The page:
And on the weekend, we had a couple of friends over for brunch, and by some happy accident, the ‘what are we going to feed them?’ question was answered by ingredients we already had in the fridge (oh all right, not so accidental…I’d been to the market two days before and loaded up). I put together a fruit platter just to keep us out of trouble (plums and grapes in particular are fabulous in Sydney right now), steered Llew and the ingredients over to the food processor to make me a basil and macadamia nut pesto, then I slow-slow-sloooow-roasted a tray of egg tomatoes in the oven – seasoned and brushed with a wonderful Peloponnese olive oil in a beautiful bottle called Koron – grilled some bacon and toasted some rye bread. Then I ‘buttered’ the toast with Labna, a delicious yoghurt-based cheese, topped it with the other ingredients, spooned over the pesto and sprinkled the lot with coriander leaves. And if I don’t mind saying so myself, the result was fucking fabulous (we tried replacing bacon with avocado with the last of it, and that was possibly even better). That the recipe just came out of my own head whilst I leaned into the fridge contemplating the contents just made it all taste even better. Cooking is so satisfying, but making up your own things to cook…well, that’s verging on exhilarating.

SO GOOD. Food is just so good. Now what’ll I make for dinner…

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4 Comments

  1. Tina Russell said,

    I found your blog on google and read a few of your other posts. I just added you to my Google News Reader. Keep up the good work. Look forward to reading more from you in the future.

    Tina Russell

  2. doctordi said,

    Thanks so very much, Tina, and a warm welcome to you! I sincerely hope DoctorDi proves worthy of your future interest.

    Chuffed,
    Diana

  3. Barcelona Food Girl said,

    Mmmm…the breakfast toast sounds delicious, especially the macadamia nut pesto! Send me the recipe if you can! BFG

  4. doctordi said,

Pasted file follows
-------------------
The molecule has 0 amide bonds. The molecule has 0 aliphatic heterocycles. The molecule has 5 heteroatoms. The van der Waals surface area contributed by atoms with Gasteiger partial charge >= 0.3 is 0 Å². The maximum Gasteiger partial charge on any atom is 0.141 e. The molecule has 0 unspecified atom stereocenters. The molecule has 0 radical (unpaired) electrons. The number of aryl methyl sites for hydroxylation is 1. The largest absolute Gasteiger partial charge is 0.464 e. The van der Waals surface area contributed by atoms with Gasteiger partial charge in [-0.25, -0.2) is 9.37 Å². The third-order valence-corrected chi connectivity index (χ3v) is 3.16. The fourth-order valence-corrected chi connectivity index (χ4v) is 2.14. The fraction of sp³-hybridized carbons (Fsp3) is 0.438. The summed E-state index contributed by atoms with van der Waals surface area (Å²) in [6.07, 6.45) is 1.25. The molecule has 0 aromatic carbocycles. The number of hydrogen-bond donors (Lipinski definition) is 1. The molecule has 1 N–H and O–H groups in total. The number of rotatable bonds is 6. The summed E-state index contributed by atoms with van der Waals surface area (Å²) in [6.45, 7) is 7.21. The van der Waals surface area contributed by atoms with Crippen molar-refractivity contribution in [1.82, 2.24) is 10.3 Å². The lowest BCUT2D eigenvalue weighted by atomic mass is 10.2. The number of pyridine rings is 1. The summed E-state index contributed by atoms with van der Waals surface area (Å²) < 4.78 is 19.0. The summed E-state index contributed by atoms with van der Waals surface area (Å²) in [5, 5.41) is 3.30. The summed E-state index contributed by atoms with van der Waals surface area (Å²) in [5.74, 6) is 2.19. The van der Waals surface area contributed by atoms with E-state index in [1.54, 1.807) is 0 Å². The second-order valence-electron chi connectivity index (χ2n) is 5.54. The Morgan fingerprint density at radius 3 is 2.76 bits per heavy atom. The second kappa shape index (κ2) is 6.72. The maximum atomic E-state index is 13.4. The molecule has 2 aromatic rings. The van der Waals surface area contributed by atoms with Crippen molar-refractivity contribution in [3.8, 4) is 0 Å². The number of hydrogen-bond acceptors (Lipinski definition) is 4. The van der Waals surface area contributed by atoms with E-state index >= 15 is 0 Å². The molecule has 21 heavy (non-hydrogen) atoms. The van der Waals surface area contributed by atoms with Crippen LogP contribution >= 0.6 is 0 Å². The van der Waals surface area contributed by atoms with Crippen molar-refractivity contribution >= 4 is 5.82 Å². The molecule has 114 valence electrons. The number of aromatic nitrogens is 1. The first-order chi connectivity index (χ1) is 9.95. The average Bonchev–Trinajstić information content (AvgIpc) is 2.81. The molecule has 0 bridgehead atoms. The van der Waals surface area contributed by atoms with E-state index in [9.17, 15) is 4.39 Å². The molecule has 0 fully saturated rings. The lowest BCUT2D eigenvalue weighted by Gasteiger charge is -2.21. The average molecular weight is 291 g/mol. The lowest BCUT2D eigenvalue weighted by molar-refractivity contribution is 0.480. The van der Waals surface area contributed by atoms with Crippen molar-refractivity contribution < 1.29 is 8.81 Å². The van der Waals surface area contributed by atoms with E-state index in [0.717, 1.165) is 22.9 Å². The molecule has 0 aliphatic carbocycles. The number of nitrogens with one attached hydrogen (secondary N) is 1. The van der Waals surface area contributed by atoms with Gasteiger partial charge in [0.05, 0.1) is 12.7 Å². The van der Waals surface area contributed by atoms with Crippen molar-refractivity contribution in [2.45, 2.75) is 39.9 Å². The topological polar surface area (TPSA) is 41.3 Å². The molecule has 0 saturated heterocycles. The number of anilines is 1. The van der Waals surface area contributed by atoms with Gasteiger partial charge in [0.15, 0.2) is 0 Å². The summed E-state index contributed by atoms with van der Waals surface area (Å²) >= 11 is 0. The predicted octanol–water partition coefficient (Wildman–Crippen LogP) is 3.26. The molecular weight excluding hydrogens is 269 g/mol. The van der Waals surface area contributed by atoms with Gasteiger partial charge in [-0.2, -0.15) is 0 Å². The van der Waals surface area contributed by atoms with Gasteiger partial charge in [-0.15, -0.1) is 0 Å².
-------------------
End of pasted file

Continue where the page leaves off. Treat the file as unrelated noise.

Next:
Years and years ago, before I met Llew so at least 11 years ago, I bought a small book at a supermarket checkout published by Family Circle (Murdoch Books) and entitled The Essential Book of Sauces and Dressings. It cost the princely sum of $AUS2.95.

    I love this paperback recipe book. I could not even begin to tell you the number of times I’ve hauled it down from my cookbook shelf. What’s interesting about this book is that it’s one of only a very few cookbooks I’ve ever bought myself. Llew and I have a fairly impressive range of cookbooks, but about 95% of them were gifts. And they are the gifts that just keep giving.

    So. Onto the pesto recipe for BFG and any other interested parties out there. We no longer use quantity measures, but I’ll provide them here. Just play around with the ingredients until it tastes good. Also remember you can use other herbs instead of basil – continental parsley and coriander immediately spring to mind – and other nuts instead of macadamias – such as good old pine, cashew, almond and even Brazil if that’s what you’ve got to hand. These are good things to know, I find, because the original recipe from the book is for basil and pine nuts and as we all know I ignored that.

    Okay:
    Wash and dry 2 bunches of basil. Place in food processor with 1/3 cup toasted pine nuts (confession: I have never toasted them), 2 cloves crushed garlic (it’s going in the food processor – chuck ’em in whole!), and 1/3 cup finely grated Parmesan cheese. Process ’til finely chopped; with motor running, and 1/3 cup olive oil in a thin stream until well combined and season with salt and pepper. I usually add lemon or lime too because either matches beautifully with the other flavours.

    Enjoy!